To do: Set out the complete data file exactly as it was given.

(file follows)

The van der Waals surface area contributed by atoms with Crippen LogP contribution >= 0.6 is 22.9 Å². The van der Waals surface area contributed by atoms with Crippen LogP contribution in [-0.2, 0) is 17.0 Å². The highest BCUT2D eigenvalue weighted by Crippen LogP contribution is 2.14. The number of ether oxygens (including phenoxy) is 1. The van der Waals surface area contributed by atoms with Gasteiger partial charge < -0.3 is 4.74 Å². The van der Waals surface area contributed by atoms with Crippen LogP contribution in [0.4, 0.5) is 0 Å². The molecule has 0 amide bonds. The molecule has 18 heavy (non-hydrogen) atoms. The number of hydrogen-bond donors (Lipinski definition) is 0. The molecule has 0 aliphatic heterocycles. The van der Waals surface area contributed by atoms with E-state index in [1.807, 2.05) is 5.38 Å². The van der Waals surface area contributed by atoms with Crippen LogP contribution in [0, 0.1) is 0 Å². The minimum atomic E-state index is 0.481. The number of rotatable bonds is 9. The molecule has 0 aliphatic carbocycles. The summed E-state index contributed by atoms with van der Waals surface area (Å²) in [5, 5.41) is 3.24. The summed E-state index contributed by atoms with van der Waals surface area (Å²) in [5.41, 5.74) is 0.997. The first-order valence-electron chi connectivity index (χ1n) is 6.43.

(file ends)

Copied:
The van der Waals surface area contributed by atoms with Crippen LogP contribution >= 0.6 is 22.9 Å². The van der Waals surface area contributed by atoms with Crippen LogP contribution in [-0.2, 0) is 17.0 Å². The highest BCUT2D eigenvalue weighted by Crippen LogP contribution is 2.14. The number of ether oxygens (including phenoxy) is 1. The van der Waals surface area contributed by atoms with Gasteiger partial charge < -0.3 is 4.74 Å². The van der Waals surface area contributed by atoms with Crippen LogP contribution in [0.4, 0.5) is 0 Å². The molecule has 0 amide bonds. The molecule has 18 heavy (non-hydrogen) atoms. The number of hydrogen-bond donors (Lipinski definition) is 0. The molecule has 0 aliphatic heterocycles. The van der Waals surface area contributed by atoms with E-state index in [1.807, 2.05) is 5.38 Å². The van der Waals surface area contributed by atoms with Crippen LogP contribution in [0, 0.1) is 0 Å². The minimum atomic E-state index is 0.481. The number of rotatable bonds is 9. The molecule has 0 aliphatic carbocycles. The summed E-state index contributed by atoms with van der Waals surface area (Å²) in [5, 5.41) is 3.24. The summed E-state index contributed by atoms with van der Waals surface area (Å²) in [5.41, 5.74) is 0.997. The first-order valence-electron chi connectivity index (χ1n) is 6.43.